Tax Alert

Corporate Stock Issuers Beware: Reporting Rule Could Require Action by Feb. 15

(Feb. 4, 2011)


 

A new corporate reporting requirement is triggered by any corporate action taken on or after Jan. 1, 2011, which could affect a shareholder’s stock basis. Such actions could include stock splits; stock dividends; recapitalizations; redemptions and distributions not taxed as dividends; or mergers and acquisitions in which stock, or a combination of stock and cash “boot,” is issued. A return must be filed with the Internal Revenue Service (IRS) within 45 days after the corporate action or by Jan.15 of the following year, if sooner. For example, a corporation undertaking a 10-for-1 reverse stock split on Jan. 1, 2011, must file a return with the IRS by Feb. 15, 2011. The IRS has not yet released the form to be filed.

Information statements also must be supplied to affected shareholders by Jan. 15 of the year following the corporate action. The requirement for both the IRS return and the shareholder statements can be satisfied by posting certain information on the corporation’s primary public website by the due date for the IRS return and leaving it accessible for 10 years. An S corporation may meet its requirements by timely filing and providing to shareholders a Schedule K-1 that includes the required information. The requirement does not apply to regulated investment companies until 2012 and may be applied to other types of corporate securities at that time. Noncompliance penalties could be substantial at $100 per information statement not filed.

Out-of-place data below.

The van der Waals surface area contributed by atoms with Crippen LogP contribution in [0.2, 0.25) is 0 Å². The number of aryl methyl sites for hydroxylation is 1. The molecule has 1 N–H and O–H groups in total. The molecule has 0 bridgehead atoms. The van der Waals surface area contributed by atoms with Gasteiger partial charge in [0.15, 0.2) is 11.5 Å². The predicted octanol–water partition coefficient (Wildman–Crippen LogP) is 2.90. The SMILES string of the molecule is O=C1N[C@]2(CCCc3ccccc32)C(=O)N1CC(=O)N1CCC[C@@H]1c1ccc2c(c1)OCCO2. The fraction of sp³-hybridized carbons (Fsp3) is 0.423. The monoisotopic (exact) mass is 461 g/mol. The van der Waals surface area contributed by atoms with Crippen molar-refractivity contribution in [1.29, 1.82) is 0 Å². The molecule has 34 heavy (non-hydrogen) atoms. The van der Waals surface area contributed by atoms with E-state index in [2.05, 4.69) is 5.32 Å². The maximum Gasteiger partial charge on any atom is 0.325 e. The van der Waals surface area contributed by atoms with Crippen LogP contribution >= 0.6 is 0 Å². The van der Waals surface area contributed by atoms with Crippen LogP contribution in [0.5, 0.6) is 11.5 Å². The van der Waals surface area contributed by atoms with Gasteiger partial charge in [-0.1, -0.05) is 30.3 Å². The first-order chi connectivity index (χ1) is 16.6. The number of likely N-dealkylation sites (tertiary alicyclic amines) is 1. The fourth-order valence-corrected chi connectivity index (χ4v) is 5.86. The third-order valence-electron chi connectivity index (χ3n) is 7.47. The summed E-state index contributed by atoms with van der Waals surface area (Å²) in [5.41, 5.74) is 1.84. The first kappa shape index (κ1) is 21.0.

View Internal Revenue Code Sec. 6045B here
View Treasury Regulation Sec. 1.6045B-1 here
View Treasury Decision 9504 here  

For more information about the complexities involved with implementing this rule, please contact Sheryl Vander Baan at 616.752.4255 or sheryl.vanderbaan@crowehorwath.com.



 


 

 

 

Under U.S. Treasury rules issued in 2005, we must inform you that any advice in this communication to you was not intended or written to be used, and cannot be used, to avoid any government penalties that may be imposed on a taxpayer.

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